When my brother and his wife had their third baby, my other brother and his wife bought them a Costco membership as a baby gift. My brother, the one that got the new baby and the membership and who happens to live right down the road, said he’d let me know the next time he planned to shop there and I could go along and check it out.
I had been to Costco once before, maybe five or six years ago, and I hated it. Hated, hated, hated. It was so hideously monstrous and boxy and everything came in such huge quantities. It seemed like the perfect feeding ground for hoards of gluttonous Americans. I refused to have anything to do with the place.
But then. But then.
Saturday came and my brother and I zipped across town to the club. We had an hour. The store was packed. There were snacks everywhere. I had sixty dollars in my wallet. I spent twice that. I walked out of there high as a kite. I couldn’t stop grinning.
I’m not sure what won me over. The prices were great, yes, but it was more than that. Maybe it’s the stage of life we’re at? A two-container package of peanut butter or five pounds of dried cranberries doesn’t feel excessive: it feels practical. The Kirkland brand is good quality and therefore trustworthy. The store doesn’t carry everything, so, crazy as it sounds, it feels like there’s a limit to the excess. Furthermore, I’ve heard that Costco treats their employees respectfully. And then there’s the wine and cheese, happy sigh.
So anyway, all this conspired together to make me reconsider my anti-Costco stance. And then I started with the interviews. I hit up every single person I ran into with a list of questions:
Do you have a costco membership?
Is it worth it?
Should I get one?
What do you buy there?
I was on a mission. All that was missing from my barrage was the microphone and tape recorder.
And then two people—two very frugal shoppers, I might add—said that they have a Costco membership because of the eye contacts. A membership costs 55 dollars and they save that much when they get a one-year supply of contacts. That purchase right there pays for the membership. And keeping in mind that, as Margo’s father-in-law says, it’s only a savings if you were already going to buy it, there was my ticket.
Up until that point my husband was snooty about my new love affair. But once I explained the contact situation (he’s the one who has them), he perked right up.
So one evening we went to Costco and got ourselves a membership.
That night, after we tucked in the children (two of which were screaming because a pre-bedtime shopping trip is A Major Stupid Parent Move) and moved the cheeses, spinach, black olives, butter, almonds, farro, etc from the boxes to cupboard and fridge, my husband and I ripped open a giant bag of chips and I posted this update on Facebook: Got a membership to Costco this evening. Now I’m struggling with feelings of disloyalty to our local grocery store. But man, these Kirkland Krinkle Cut chips (munchmunchmunch) are GOOD. And then I went to bed.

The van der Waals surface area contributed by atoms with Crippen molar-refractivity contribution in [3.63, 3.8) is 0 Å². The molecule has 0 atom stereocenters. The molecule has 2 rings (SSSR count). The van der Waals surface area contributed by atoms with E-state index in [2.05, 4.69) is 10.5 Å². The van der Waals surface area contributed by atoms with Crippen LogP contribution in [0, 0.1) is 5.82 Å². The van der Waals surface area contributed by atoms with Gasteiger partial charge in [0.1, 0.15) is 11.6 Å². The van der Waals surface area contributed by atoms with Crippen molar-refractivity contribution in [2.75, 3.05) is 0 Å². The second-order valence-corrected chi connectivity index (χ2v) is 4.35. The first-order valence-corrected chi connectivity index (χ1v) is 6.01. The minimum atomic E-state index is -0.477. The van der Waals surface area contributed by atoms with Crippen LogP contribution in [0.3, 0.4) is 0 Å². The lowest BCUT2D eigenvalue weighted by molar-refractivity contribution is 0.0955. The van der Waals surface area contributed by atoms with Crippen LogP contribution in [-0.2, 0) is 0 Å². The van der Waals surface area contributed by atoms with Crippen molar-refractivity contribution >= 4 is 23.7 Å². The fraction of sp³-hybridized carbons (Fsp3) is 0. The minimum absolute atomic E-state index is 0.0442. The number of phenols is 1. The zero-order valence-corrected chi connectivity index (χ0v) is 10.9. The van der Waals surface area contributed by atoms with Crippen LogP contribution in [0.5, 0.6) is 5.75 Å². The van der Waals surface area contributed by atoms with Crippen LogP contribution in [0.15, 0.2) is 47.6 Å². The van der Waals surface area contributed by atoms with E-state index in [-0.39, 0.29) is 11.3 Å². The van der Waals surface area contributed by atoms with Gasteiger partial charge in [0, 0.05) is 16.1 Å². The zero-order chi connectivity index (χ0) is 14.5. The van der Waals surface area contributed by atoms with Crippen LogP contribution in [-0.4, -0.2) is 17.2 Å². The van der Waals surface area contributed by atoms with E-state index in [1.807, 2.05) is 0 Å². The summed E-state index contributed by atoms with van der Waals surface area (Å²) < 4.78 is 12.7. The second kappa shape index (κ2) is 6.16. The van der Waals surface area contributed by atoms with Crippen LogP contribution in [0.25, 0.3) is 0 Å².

I woke up the next morning to a whole string of comments. Apparently, a Costco membership is the hip thing to have! Tons of respectable folks are card carrying and proud of it. It’s a model organization, they say. My intellectual and politically correct sis-in-law (whose British accent makes her sound even smarter) wrote, They pay their employees a living wage, offer healthcare and the CEO only makes a small multiple of the lowest paid employee. Whenever we move back, it will be one of my first stops. Munch away, sister!
So guys, I’m sold. I’m still a little wary—don’t want to buy things we don’t need, let food go to waste, or start over-stocking—but I think we made a good choice.
Your turn! [She jams the microphone in her reader’s face and cocks her head expectantly.] Do you shop Costco? Why? Why not? What are your favorite Costco standbys?
P.S. We ended up getting the executive ($110) membership. It wasn’t what we were planning, but I’m not willing to call it a mistake, at least not yet. I had talked with a friend who has an exec membership and she declared it pays for itself through the money back program. Plus, the guy at the desk said that if we don’t get the money back, they’ll refund it. Sounds win-win to me. (Or maybe I’ve been snookered?)
P.P.S. This is not a sponsored post, but if Costco wants to give me some grass fed beef, mango salsa, and a large hunk of cheese, I won’t say no… Costco? Costco?
This same time, years previous: fun and fiasco, in which it all falls to pieces, my little boy, and mint wedding cake.
We are a household of 2 adults and one infant and we love it (although, we are blessed to not have to pay for our membership as my dad includes us on his business account). The products are high-quality, returns are actually hassle-free (if Costco carries what we want/need we buy it there for precisely this reason – especially for small appliances and the like), they source from local producers when possible, and they treat their employees fairly.